Q: What’s your overall outlook on the market?

A: There’s a lot of cities and states that are going to have to practice significant fiscal austerity, to balance their budgets — and they must balance their budgets. If there’s not a federal fiscal policy that soon addresses the revenue gap of cities and states, we’ll see another recession in 2021. Not of the same magnitude, but enough where it’s certainly going to affect the stock market, jobs and household wealth. The “pandemic recession” is over with. Things still are bad, and they’re going to get worse again if we don’t address the funding gap. But we’re getting better, and that is excellent news for the stock market. But it’s going to get worse, if we don’t address that funding gap.

Q: What about a period from the past that best illustrates the market of today?

A: Over the last century, there’ve been 13 instances of what I call a “waterfall decline,” the sharp drop in equity prices over a couple months; then, there’s a brief rally, but the volume stays lower, and it muddles around for a while. In 12 of 13 of those instances, the market touched down on those same lows again; the only exception was in 2018. The pattern of the post-waterfall decline does tend to be pretty similar in most instances. One of the most dangerous things you can say in this business is “it’s different this time.” It would not be an exceptional occurrence for the market to go down again.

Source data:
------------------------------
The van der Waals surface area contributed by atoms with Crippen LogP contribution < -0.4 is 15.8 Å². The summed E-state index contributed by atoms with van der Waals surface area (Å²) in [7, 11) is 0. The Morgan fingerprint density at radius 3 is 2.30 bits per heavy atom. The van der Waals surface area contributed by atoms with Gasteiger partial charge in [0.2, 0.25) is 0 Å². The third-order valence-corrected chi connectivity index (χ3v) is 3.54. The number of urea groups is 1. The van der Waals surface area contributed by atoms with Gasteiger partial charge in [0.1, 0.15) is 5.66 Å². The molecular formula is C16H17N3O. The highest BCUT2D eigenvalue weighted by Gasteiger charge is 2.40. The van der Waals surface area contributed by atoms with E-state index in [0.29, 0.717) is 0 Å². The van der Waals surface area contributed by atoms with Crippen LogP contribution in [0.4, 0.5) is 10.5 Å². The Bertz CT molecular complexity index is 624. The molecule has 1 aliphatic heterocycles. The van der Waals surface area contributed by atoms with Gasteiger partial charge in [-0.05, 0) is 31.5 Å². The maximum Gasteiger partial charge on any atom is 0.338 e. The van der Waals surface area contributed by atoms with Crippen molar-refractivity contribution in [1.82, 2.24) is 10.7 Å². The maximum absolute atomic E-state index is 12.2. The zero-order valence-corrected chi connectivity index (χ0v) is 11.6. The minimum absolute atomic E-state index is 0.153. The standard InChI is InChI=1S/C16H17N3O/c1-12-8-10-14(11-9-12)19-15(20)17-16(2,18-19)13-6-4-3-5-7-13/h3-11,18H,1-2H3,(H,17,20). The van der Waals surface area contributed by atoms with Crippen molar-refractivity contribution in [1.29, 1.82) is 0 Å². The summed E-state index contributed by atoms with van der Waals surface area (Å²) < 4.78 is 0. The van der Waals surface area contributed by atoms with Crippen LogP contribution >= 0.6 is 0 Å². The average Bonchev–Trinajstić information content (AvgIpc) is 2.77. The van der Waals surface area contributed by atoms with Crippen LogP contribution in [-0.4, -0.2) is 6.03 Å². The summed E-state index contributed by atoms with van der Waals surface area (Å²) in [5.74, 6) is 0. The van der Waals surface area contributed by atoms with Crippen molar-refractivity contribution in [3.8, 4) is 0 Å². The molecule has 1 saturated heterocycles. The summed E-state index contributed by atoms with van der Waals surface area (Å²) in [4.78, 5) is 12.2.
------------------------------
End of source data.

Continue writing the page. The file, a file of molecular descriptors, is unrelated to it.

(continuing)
Q: Is there money to be made now, during a worldwide crisis, and what does that look like?

A: Celebrity investor Jim Kramer from CNBC said, and I’m paraphrasing, that “there’s always a bull market somewhere, and I promise to help you try and find it.” There’s risk that is associated with participating in that bull market. Yes, there is always a way to make money. In the global financial crisis, when everything was melting down, we came up with a fairly clever way to use FDIC insurance to short the market, to bet the market was going to go down. So there are ways to make money during a crisis, especially when that next crisis is a recession. The best and the biggest money tends to be made post-crisis or during the crisis, because that’s when prices tend to hit their lows. For me, I’d rather make 10 percent safely than 20 percent with a huge risk, where I could be out a significant amount of money. So I wouldn’t overly focus on crisis investing. That’s a nimble person’s game, and I tend to be more conservative than the nimble person who’s looking to make money over a two- or three-month timeframe. But I will run and hide before and during a crisis and then reallocate aggressively in the midst or coming out of that crisis.